Taxing AIG, again (for the fourth time)

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I am powerless to resist this topic. Over at TaxVox, Howard Gleckman has a great post that criticizes the idea of taxing away AIG's bonuses.

If Congress wants to limit bonuses for employees of bailed-out companies, it should just do it. But using the Internal Revenue Code is a truly terrible idea. And dipping into the Code to win political points is worse. Long ago, people were rightly outraged when Richard Nixon tried to turn the IRS into a weapon to punish his enemies. This gotcha tax is another variation on the theme, and nearly as inexcusable. Imagine, for instance, if a GOP Congress retroactively barred people from deducting charitable gifts to Planned Parenthood. Or Democrats imposed a 50 percent surtax on companies that that do security work in Iraq.

A couple of thoughts on this. One is explanatory: I'm not sure taxing AIG is a partisan issue in quite the same way as a law barring deductions for donations to planned parenthood. (There is plenty of partisanship, but most of it seems focused on a different question: Who let AIG get away with this in the first place?) But I still agree with Gleckman's point: fast, easy politics are what's motivating this tax law, and that set's a bad precedent.


On the other hand, I don't really agree with Gleckman when he says that "the purpose of the tax code is to raise revenue." Politics and social engineering have always inflected the tax code, and rightly so. A question like "how progressive should the tax code be?" isn't something you can answer by studying revenue; it's a question of fairness and redistribution that, by necessity, draws in one's partisan commitments. And taxes (as Gleckman acknowledges) are used to encourge or discourage behavior all of the time. We don't just tax cigarettes because we want money from smokers. (Though we might want some of that money from smokers, too.)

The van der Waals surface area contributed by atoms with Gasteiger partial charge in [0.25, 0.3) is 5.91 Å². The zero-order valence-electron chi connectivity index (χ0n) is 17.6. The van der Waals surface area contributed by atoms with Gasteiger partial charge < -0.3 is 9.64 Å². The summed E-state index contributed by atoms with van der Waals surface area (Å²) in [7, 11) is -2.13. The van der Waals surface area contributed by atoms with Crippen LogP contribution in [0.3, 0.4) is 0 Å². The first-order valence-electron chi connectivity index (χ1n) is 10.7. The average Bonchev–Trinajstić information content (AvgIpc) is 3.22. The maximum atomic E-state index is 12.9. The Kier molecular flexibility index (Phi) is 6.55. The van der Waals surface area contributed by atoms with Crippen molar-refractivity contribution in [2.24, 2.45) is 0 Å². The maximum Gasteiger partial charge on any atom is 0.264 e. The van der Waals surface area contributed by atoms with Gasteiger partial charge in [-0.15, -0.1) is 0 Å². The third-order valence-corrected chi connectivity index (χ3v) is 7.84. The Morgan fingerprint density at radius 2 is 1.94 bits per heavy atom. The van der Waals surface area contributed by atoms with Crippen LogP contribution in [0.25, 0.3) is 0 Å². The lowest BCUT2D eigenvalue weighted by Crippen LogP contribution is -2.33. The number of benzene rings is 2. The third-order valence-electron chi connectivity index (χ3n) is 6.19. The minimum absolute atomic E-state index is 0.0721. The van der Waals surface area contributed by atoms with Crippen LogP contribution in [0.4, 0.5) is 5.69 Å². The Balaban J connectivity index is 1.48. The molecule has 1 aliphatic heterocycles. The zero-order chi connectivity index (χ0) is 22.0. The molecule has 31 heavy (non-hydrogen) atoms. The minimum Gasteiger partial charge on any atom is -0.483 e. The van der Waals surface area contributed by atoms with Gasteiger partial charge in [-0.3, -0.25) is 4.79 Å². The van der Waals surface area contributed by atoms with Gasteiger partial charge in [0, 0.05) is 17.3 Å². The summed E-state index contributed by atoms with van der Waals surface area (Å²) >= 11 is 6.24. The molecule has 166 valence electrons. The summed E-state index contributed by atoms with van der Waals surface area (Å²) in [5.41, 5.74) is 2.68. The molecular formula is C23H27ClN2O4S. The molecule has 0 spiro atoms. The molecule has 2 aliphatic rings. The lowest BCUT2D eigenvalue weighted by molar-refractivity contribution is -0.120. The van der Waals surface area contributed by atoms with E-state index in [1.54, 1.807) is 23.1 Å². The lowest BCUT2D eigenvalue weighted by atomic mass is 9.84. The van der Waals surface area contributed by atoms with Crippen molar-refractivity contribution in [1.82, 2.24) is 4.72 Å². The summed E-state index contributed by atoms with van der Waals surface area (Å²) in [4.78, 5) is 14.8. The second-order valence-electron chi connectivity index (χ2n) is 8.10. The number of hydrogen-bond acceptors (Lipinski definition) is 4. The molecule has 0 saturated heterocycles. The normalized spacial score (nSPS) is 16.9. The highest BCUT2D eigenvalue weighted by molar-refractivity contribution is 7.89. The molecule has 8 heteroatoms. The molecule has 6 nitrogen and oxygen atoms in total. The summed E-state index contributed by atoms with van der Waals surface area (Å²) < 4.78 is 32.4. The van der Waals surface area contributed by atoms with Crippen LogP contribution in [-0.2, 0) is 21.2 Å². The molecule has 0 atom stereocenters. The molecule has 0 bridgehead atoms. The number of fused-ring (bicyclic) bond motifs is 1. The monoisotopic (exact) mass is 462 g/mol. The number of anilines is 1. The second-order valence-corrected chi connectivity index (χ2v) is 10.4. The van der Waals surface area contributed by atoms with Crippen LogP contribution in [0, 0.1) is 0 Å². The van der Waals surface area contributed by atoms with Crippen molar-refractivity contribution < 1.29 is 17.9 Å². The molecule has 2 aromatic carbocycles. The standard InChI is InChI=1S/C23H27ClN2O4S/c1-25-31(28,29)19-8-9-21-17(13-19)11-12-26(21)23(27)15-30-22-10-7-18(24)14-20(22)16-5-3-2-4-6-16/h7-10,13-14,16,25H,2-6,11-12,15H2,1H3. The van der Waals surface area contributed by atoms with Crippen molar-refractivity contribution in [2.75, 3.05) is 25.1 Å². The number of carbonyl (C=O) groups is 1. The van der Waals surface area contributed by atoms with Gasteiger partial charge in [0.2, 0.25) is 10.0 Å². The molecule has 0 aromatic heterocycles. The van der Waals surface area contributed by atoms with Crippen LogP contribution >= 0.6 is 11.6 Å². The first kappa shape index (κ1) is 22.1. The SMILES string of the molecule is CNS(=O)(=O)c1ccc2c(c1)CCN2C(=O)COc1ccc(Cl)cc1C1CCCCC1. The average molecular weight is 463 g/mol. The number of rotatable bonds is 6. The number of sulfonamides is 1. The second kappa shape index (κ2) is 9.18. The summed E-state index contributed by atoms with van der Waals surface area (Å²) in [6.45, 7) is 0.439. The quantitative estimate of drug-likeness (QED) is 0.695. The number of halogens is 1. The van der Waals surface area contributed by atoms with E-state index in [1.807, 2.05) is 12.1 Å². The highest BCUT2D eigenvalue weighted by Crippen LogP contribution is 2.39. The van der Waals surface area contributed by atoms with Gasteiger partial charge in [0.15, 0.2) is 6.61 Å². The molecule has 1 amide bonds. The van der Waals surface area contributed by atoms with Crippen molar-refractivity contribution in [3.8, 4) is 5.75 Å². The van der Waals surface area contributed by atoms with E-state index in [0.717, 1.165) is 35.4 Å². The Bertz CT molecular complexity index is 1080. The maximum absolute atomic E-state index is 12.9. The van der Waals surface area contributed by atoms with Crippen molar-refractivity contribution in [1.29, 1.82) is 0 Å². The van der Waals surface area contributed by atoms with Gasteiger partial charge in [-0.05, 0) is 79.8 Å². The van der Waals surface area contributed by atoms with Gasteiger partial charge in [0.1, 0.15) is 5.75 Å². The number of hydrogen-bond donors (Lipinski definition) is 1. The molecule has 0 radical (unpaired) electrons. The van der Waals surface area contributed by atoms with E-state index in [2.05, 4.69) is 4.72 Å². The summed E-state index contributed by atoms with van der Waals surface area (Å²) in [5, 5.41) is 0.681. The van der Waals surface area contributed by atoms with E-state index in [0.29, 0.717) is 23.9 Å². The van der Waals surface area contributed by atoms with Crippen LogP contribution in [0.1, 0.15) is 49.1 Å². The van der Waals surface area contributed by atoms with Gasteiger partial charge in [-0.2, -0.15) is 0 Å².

If there's a problem with the AIG tax law, it much be found elsewhere. And I think the best responses are: (1) The law is being pushed through quickly and we haven't had time to think about the unintended consequences; (2) It is retroactive, and we should want to discourage laws that are retroactive; (3) it targets an extremely small portion of the population, and we should discourage laws that are not general in application; and (4) it is, at least in part, motivated by a punitive impulse that isn't necessarily the best thing for our politics.

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Conor Clarke is the editor, with Michael Kinsley, of Creative Capitalism. He was previously a fellow at The Atlantic and an editor at The Guardian. More

Conor Clarke is the editor, with Michael Kinsley, of Creative Capitalism, an economics blog that was recently published in book form by Simon and Schuster. He was previously a fellow at The Atlantic and an editor at The Guardian. He is also on Twitter.
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